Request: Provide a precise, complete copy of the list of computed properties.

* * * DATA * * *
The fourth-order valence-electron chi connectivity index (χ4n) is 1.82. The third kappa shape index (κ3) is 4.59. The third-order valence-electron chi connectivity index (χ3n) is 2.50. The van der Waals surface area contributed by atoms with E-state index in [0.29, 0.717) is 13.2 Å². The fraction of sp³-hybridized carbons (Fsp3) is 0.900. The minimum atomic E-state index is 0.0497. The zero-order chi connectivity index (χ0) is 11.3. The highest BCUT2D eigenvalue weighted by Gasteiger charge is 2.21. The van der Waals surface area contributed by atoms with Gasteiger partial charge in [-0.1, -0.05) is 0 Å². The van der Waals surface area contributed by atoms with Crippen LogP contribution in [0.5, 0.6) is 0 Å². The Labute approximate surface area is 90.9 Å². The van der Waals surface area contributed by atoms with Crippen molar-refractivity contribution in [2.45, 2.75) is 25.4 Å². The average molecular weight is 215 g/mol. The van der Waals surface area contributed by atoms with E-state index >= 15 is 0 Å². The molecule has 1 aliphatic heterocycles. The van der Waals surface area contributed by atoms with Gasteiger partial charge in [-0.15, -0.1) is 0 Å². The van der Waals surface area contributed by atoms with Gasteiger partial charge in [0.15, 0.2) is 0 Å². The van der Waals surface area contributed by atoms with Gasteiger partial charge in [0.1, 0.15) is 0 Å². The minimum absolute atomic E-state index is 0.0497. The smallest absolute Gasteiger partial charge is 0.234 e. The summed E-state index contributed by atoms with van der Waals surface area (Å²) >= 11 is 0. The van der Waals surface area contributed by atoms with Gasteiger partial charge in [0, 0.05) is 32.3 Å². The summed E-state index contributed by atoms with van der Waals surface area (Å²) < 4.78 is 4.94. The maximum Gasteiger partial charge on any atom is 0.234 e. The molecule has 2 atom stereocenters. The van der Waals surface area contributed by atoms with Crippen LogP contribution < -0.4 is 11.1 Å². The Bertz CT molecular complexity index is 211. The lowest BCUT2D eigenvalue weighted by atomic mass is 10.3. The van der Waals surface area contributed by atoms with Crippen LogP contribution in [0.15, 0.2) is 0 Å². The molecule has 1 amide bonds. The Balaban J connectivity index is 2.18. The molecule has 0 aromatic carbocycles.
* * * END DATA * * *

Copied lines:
The fourth-order valence-electron chi connectivity index (χ4n) is 1.82. The third kappa shape index (κ3) is 4.59. The third-order valence-electron chi connectivity index (χ3n) is 2.50. The van der Waals surface area contributed by atoms with E-state index in [0.29, 0.717) is 13.2 Å². The fraction of sp³-hybridized carbons (Fsp3) is 0.900. The minimum atomic E-state index is 0.0497. The zero-order chi connectivity index (χ0) is 11.3. The highest BCUT2D eigenvalue weighted by Gasteiger charge is 2.21. The van der Waals surface area contributed by atoms with Gasteiger partial charge in [-0.1, -0.05) is 0 Å². The van der Waals surface area contributed by atoms with Crippen LogP contribution in [0.5, 0.6) is 0 Å². The Labute approximate surface area is 90.9 Å². The van der Waals surface area contributed by atoms with Crippen molar-refractivity contribution in [2.45, 2.75) is 25.4 Å². The average molecular weight is 215 g/mol. The van der Waals surface area contributed by atoms with E-state index >= 15 is 0 Å². The molecule has 1 aliphatic heterocycles. The van der Waals surface area contributed by atoms with Gasteiger partial charge in [-0.15, -0.1) is 0 Å². The van der Waals surface area contributed by atoms with Gasteiger partial charge in [0.15, 0.2) is 0 Å². The van der Waals surface area contributed by atoms with Gasteiger partial charge in [0.1, 0.15) is 0 Å². The minimum absolute atomic E-state index is 0.0497. The smallest absolute Gasteiger partial charge is 0.234 e. The summed E-state index contributed by atoms with van der Waals surface area (Å²) >= 11 is 0. The van der Waals surface area contributed by atoms with Gasteiger partial charge in [0, 0.05) is 32.3 Å². The summed E-state index contributed by atoms with van der Waals surface area (Å²) < 4.78 is 4.94. The maximum Gasteiger partial charge on any atom is 0.234 e. The molecule has 2 atom stereocenters. The van der Waals surface area contributed by atoms with Crippen LogP contribution < -0.4 is 11.1 Å². The Bertz CT molecular complexity index is 211. The lowest BCUT2D eigenvalue weighted by atomic mass is 10.3. The van der Waals surface area contributed by atoms with Crippen LogP contribution in [0.15, 0.2) is 0 Å². The molecule has 1 amide bonds. The Balaban J connectivity index is 2.18. The molecule has 0 aromatic carbocycles.